Foundlings are not stateless

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Foundlings are not stateless

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jayby Atty. Jay I. Dejaresco

Foundlings are special persons to be protected throughout their lives. They should never be discriminated upon.

(Below is a legal opinion on Foundlings based on international and domestic laws by the Association of Child Caring Agencies of the Philippines, ACCAP, headed by Atty. Gwen P. Gana)

Foundlings have an inherent right to have a nationality and are not stateless persons.


While difficulties of determining the nationality, parentage, background or even identity  of an abandoned  child,  are genuinely recognized, nonetheless, both international and local laws afford safeguards to ensure that foundlings shall not be considered stateless, the ACCAP in  a statement said.

A foundling is defined as “an infant that has been abandoned by its parents and is discovered and cared for by others.”

Philippine rules on Adoption define a foundling as “a deserted or abandoned infant or child whose parents, guardian or relatives are unknown; or a child committed to an orphanage or charitable or similar institution with unknown facts of birth and parentage and registered in the Civil Register as a “foundling”.

A Human Right

Customary International law recognizes the right to a nationality as a fundamental human right, including the proscription against the arbitrary deprivation of nationality and statelessness.

Historically, as early as the 1930’s, international law already recognized the model that foundlings should be afforded the protection of the state wherein which they were found.


Article 14 of the 1930 Hague Convention on Certain Questions Relating to the Conflict of Nationality Laws provides in Article 14 that “A child whose parents are both unknown shall have the nationality of the country of birth.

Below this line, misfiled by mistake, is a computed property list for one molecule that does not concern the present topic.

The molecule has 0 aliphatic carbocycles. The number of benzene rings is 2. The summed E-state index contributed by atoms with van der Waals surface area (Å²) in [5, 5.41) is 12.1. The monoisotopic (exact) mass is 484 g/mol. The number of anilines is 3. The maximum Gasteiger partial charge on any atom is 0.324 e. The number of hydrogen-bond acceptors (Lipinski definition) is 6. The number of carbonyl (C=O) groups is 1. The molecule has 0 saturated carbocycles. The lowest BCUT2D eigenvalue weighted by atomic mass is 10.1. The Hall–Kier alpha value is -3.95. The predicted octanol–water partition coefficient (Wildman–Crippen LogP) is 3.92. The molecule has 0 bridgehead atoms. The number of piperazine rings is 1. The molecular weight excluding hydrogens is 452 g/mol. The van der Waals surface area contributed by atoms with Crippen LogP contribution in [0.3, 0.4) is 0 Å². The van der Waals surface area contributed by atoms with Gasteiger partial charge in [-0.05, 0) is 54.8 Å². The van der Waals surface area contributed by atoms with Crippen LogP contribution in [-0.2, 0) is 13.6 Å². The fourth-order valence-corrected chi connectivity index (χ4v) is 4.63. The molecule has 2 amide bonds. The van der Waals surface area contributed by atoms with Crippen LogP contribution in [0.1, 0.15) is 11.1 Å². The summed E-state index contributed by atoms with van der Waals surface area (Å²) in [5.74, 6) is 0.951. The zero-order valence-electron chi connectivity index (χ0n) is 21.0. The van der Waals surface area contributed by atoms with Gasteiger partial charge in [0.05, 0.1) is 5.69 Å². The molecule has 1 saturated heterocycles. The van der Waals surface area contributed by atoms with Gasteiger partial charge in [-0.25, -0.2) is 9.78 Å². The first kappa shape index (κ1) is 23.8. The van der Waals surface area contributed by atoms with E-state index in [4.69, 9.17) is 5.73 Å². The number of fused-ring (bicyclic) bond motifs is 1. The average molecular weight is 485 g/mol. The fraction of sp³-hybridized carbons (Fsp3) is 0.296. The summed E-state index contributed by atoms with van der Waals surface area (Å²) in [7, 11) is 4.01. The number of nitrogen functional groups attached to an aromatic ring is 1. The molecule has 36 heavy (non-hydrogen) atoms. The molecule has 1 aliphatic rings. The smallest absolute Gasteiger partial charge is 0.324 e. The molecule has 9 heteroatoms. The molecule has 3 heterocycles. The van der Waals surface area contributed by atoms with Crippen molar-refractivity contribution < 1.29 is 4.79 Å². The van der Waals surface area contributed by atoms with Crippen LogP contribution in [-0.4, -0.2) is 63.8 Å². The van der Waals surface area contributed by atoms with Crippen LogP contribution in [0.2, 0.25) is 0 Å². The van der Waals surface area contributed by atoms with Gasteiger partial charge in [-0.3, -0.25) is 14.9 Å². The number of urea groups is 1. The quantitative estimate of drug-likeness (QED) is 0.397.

The Hague Convention adds that “If the child’s parentage is established, its nationality shall be determined by the rules applicable in cases where the parentage is known.”

Based on the Hague Convention, a foundling is, until the contrary is proved, presumed to have been born on the territory of the State in which it was found.”

International Conventions protect foundling’s nationality rights


Several international conventions like the Universal Declaration of Human Rights, the International Convention on Civil and Political Rights, the United Nations Convention on the Reduction of Statelessness, the 1997 European Convention on Nationality,  the 1969 American Convention on Human Rights,  the African Charter on the Rights and Welfare of the Child, and the Arab Charter on Human Rights, accord general and worldwide recognition to a foundling’s inherent right to acquire a nationality

More particularly, the United Nations Convention on the Rights of the Child guarantees the right of a foundling to a nationality, including the  protection against arbitrary deprivation of nationality and statelessness.


Burden of the State

States must carry the burden of proving that the loss or deprivation of nationality will not result in statelessness.

Thus, nationality acquired by foundlings may only be lost if it is proven that the child possesses the nationality of another State.

Philippine laws protect foundlings

In the Philippines, foundlings are considered as children in need of special protection.